Victor H. Vroom is a business school professor atthe Yale School of Management, who was born on 9August 1932 in Montreal, Canada. He holds a PhDfrom University of Michigan. Vrooms primary researchwas on the expectancy theory of motivation, whichattempts to explain why individuals choose to followcertain courses of action in organizations, particularlyin decision-making and leadership. His most well-known books are Work and Motivation, Leadershipand Decision Making and The New Leadership.
Fred Edward Fiedler Contingency theory of leadership emphasizes that the effectiveness of leadership is dependant (contingent) on matching its leadership style to right situations. This theory was originally developed by Fred E. Fiedler after studying various leaders in different context. It is contradictory to “situational leadership” which stress for leaders to adapt to the situation. Situation in this context may have different meanings. As it relates to the development/readiness level of the organization, it also relates to three factors in contingency. These factors are: Leader- Member- Relations- it is a measure of leadership acceptance between the organizational hierarchies. If the subordinates have trust, confidence and feel adequately motivated by their superiors, it is positive. Task Structure- it is a measure of the clarity of the projects or tasks, their methods to achieve the end product. There are clear guidelines to follow and progress can be easily tracked. Positional Power- it is a measure of the amount of authority the leader has to influence the productivity of the followers, whether he rewards or punishes them. The positional power can be weak if subordinates do not directly report the leader.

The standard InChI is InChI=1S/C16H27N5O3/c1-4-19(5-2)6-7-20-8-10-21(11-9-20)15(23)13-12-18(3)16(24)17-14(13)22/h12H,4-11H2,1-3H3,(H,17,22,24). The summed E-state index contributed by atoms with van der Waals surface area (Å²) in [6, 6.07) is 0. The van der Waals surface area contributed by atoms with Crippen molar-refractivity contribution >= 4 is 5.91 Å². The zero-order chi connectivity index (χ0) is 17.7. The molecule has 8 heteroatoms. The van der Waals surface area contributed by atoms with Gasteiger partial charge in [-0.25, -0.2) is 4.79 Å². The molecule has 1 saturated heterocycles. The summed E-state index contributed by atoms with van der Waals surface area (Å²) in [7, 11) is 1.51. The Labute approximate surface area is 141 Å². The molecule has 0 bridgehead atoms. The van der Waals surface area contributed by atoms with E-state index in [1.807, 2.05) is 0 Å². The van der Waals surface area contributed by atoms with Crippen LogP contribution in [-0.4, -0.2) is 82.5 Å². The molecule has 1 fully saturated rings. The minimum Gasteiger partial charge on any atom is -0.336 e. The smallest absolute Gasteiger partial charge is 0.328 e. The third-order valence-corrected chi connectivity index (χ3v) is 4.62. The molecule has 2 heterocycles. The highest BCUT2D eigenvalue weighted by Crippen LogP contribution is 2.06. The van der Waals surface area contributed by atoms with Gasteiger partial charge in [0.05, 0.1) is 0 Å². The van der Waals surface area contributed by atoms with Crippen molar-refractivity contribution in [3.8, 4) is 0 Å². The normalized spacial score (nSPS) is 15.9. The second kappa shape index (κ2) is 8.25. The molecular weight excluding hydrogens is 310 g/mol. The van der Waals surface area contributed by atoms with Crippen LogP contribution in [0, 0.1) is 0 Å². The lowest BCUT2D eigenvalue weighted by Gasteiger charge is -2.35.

Leadership Styles S1: Telling / Directing Follower: R1: Low competence, low commitment / Unable and unwilling or insecure Leader: High task focus, low relationship focus When the follower cannot do the job and is unwilling or afraid to try, then the leader takes a highly directive role, telling them what to do but without a great deal of concern for the relationship. The leader may also provide a working structure, both for the job and in terms of how the person is controlled. S2: Selling / Coaching Follower: R2: Some competence, variable commitment / Unable but willing or motivated Leader: High task focus, high relationship focus When the follower can do the job, at least to some extent, and perhaps is over-confident about their ability in this, then telling them what to do may demotivate them or lead to resistance. The leader thus needs to sell another way of working, explaining and clarifying decisions. S3: Participating / Supporting Follower: R3: High competence, variable commitment / Able but unwilling or insecure Leader: Low task focus, high relationship focus When the follower can do the job, but is refusing to do it or otherwise showing insufficient commitment, the leader need not worry about showing them what to do, and instead is concerned with finding out why the person is refusing and thence persuading them to cooperate. S4: Delegating / Observing Follower: R4: High competence, high commitment / Able and willing or motivated Leader: Low task focus, low relationship focus When the follower can do the job and is motivated to do it, then the leader can basically leave them to it, largely trusting them to get on with the job although they also may need to keep a relatively distant eye on things to ensure everything is going to plan.